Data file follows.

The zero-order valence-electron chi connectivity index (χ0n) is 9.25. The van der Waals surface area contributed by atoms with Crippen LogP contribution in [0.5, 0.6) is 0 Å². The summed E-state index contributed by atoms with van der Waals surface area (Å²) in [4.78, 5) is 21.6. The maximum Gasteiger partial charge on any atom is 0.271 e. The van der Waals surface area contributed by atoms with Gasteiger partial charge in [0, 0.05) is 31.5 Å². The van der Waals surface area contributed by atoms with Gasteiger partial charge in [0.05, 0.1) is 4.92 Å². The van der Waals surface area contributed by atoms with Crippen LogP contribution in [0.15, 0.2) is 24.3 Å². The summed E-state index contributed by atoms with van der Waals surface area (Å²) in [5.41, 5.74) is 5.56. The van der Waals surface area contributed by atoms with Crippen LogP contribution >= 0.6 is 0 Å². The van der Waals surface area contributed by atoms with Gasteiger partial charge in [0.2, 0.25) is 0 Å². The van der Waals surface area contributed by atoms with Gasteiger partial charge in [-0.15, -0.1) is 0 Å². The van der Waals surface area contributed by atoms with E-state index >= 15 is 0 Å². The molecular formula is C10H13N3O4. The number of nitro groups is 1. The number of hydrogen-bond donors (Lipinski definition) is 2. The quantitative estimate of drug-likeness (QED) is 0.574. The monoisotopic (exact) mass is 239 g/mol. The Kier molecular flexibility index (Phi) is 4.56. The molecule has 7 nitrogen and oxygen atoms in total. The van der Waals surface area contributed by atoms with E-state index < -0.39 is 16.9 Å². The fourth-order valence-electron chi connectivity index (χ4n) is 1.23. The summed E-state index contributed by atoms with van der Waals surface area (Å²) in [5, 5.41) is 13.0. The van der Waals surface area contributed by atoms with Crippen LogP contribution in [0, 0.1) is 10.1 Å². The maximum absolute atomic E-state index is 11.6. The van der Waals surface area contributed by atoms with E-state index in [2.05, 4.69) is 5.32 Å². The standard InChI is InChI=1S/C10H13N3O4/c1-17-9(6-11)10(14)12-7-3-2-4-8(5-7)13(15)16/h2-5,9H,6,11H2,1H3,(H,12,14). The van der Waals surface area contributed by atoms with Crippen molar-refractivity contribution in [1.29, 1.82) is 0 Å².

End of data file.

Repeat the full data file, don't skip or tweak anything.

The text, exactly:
The zero-order valence-electron chi connectivity index (χ0n) is 9.25. The van der Waals surface area contributed by atoms with Crippen LogP contribution in [0.5, 0.6) is 0 Å². The summed E-state index contributed by atoms with van der Waals surface area (Å²) in [4.78, 5) is 21.6. The maximum Gasteiger partial charge on any atom is 0.271 e. The van der Waals surface area contributed by atoms with Gasteiger partial charge in [0, 0.05) is 31.5 Å². The van der Waals surface area contributed by atoms with Gasteiger partial charge in [0.05, 0.1) is 4.92 Å². The van der Waals surface area contributed by atoms with Crippen LogP contribution in [0.15, 0.2) is 24.3 Å². The summed E-state index contributed by atoms with van der Waals surface area (Å²) in [5.41, 5.74) is 5.56. The van der Waals surface area contributed by atoms with Crippen LogP contribution >= 0.6 is 0 Å². The van der Waals surface area contributed by atoms with Gasteiger partial charge in [0.2, 0.25) is 0 Å². The van der Waals surface area contributed by atoms with Gasteiger partial charge in [-0.15, -0.1) is 0 Å². The van der Waals surface area contributed by atoms with E-state index >= 15 is 0 Å². The molecular formula is C10H13N3O4. The number of nitro groups is 1. The number of hydrogen-bond donors (Lipinski definition) is 2. The quantitative estimate of drug-likeness (QED) is 0.574. The monoisotopic (exact) mass is 239 g/mol. The Kier molecular flexibility index (Phi) is 4.56. The molecule has 7 nitrogen and oxygen atoms in total. The van der Waals surface area contributed by atoms with E-state index < -0.39 is 16.9 Å². The fourth-order valence-electron chi connectivity index (χ4n) is 1.23. The summed E-state index contributed by atoms with van der Waals surface area (Å²) in [5, 5.41) is 13.0. The van der Waals surface area contributed by atoms with Crippen LogP contribution in [0, 0.1) is 10.1 Å². The maximum absolute atomic E-state index is 11.6. The van der Waals surface area contributed by atoms with E-state index in [2.05, 4.69) is 5.32 Å². The standard InChI is InChI=1S/C10H13N3O4/c1-17-9(6-11)10(14)12-7-3-2-4-8(5-7)13(15)16/h2-5,9H,6,11H2,1H3,(H,12,14). The van der Waals surface area contributed by atoms with Crippen molar-refractivity contribution in [1.29, 1.82) is 0 Å².